The Terror (1963)

Rating: **
Review Date: 1/3/14
Director: Roger Corman
Cast: Jack Nicholson, Boris Karloff, Sandra Knight

A French lieutenant named Andre (Jack Nicholson) gets lost and encounters a strange, but enchanting woman (Sandra Knight) who attempts to lead him to his death. He chases her to a creepy castle inhabited by the elderly baron Victor Von Leppe (Boris Karloff), who after much questioning reveals that the woman is actually the ghost of the departed baroness Ilsa Von Leppe. Her spirit wishes to be free, but the price of her freedom is too dreadful for the baron to contemplate. Andre also wishes for Ilsa's freedom, but for purely lascivious reasons. Things get convoluted and confusing towards the end as the stakes are raised and everyone shows their hand, but the film ends on a satisfying note.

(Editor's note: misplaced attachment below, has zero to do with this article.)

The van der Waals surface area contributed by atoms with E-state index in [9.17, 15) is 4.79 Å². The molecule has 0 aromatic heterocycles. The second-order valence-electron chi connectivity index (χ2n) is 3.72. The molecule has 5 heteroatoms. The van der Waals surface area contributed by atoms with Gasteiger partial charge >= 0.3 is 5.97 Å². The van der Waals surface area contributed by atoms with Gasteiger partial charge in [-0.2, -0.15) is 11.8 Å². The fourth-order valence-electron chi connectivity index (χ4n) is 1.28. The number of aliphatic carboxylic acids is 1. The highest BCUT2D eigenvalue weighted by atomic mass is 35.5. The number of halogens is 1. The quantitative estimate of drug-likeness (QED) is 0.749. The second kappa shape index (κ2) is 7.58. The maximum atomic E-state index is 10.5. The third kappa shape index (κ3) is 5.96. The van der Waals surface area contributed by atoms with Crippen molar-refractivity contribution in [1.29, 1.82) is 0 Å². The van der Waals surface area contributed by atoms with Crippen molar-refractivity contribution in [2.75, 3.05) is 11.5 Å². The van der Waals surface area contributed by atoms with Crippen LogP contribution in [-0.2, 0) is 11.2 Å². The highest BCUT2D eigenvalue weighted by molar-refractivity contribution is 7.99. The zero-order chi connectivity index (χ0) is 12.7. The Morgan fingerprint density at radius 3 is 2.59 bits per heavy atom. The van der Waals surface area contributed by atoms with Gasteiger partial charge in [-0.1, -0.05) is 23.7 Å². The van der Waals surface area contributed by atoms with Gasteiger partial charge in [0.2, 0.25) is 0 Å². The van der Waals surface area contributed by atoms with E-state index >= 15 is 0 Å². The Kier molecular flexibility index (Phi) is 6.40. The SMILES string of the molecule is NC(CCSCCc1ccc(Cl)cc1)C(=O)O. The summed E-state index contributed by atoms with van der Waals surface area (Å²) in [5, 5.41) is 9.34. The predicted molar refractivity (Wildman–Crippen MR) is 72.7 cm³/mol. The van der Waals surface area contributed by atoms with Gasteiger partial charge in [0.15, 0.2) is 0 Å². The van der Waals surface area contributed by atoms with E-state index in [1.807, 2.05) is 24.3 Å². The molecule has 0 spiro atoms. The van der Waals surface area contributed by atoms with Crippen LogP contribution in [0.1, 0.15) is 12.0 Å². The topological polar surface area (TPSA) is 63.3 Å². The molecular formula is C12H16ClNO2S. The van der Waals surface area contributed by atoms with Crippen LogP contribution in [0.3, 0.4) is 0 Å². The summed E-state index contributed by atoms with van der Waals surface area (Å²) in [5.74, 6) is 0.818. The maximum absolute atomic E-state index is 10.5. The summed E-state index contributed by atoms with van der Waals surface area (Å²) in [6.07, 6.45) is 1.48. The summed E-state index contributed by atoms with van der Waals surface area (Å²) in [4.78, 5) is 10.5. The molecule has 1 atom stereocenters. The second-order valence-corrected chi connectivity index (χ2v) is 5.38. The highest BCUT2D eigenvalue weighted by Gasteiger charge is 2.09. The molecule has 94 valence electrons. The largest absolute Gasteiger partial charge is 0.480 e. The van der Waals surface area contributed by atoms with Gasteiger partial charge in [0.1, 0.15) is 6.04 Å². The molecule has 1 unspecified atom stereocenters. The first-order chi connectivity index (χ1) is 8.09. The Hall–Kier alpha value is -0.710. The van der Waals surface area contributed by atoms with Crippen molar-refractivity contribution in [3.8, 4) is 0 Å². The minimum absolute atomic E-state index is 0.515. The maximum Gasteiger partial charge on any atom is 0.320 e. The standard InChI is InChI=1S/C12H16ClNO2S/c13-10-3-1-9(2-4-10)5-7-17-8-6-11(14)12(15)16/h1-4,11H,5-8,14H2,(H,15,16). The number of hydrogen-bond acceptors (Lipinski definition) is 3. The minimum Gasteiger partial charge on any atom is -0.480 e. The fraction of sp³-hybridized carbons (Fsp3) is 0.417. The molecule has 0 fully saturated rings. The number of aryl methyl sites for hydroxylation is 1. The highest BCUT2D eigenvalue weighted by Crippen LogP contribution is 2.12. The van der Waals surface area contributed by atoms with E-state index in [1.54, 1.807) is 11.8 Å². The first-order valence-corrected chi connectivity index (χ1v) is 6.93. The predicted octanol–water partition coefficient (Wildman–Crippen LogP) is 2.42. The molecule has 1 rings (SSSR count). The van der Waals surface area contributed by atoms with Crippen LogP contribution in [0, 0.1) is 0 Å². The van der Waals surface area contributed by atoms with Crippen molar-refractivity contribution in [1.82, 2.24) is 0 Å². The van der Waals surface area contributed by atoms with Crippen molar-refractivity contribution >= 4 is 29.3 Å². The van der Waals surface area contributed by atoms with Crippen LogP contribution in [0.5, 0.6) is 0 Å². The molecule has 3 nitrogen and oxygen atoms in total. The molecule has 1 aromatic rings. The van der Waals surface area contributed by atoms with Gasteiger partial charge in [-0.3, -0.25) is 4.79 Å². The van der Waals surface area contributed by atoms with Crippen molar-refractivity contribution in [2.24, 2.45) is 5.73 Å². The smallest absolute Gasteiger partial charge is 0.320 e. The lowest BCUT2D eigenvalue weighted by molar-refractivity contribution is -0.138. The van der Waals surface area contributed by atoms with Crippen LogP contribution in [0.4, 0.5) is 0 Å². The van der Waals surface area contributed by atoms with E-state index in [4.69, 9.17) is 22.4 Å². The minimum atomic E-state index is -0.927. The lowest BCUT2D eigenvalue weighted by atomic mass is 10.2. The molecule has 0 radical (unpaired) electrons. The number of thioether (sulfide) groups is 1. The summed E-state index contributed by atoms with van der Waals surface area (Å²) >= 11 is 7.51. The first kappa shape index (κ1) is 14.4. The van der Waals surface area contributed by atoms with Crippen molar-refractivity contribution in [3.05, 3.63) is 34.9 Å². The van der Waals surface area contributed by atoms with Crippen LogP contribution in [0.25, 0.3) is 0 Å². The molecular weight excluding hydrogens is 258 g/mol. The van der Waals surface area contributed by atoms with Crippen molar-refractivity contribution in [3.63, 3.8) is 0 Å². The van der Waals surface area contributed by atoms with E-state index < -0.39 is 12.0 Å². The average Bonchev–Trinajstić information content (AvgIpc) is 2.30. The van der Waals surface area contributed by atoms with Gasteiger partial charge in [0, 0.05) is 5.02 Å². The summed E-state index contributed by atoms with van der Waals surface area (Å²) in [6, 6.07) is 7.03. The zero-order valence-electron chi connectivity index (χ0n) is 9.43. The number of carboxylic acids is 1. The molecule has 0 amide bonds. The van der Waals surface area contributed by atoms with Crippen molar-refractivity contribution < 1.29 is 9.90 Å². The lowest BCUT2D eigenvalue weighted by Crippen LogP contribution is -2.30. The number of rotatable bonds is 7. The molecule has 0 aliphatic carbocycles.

While it's definitely a low budget thriller, it's also one of Corman's better outings. Even his pal Francis Ford Coppola helped produce it. The aged Boris Karloff is delightful as the baron, while a VERY young Jack Nicholson gives a stiff and uninspired performance. The fact that he's playing a French soldier makes his performance seem even more ridiculous. Sandra Knight is lovely and appropriately bewitching. The music is tense and the lighting is moody and creepy. The film looks good and the castle sets are quite impressive. Apparently they were re-used from Corman's production of "The Fall Of The House Of Usher" several years before. An entertaining outing, especially for Karloff and Nicholson fans.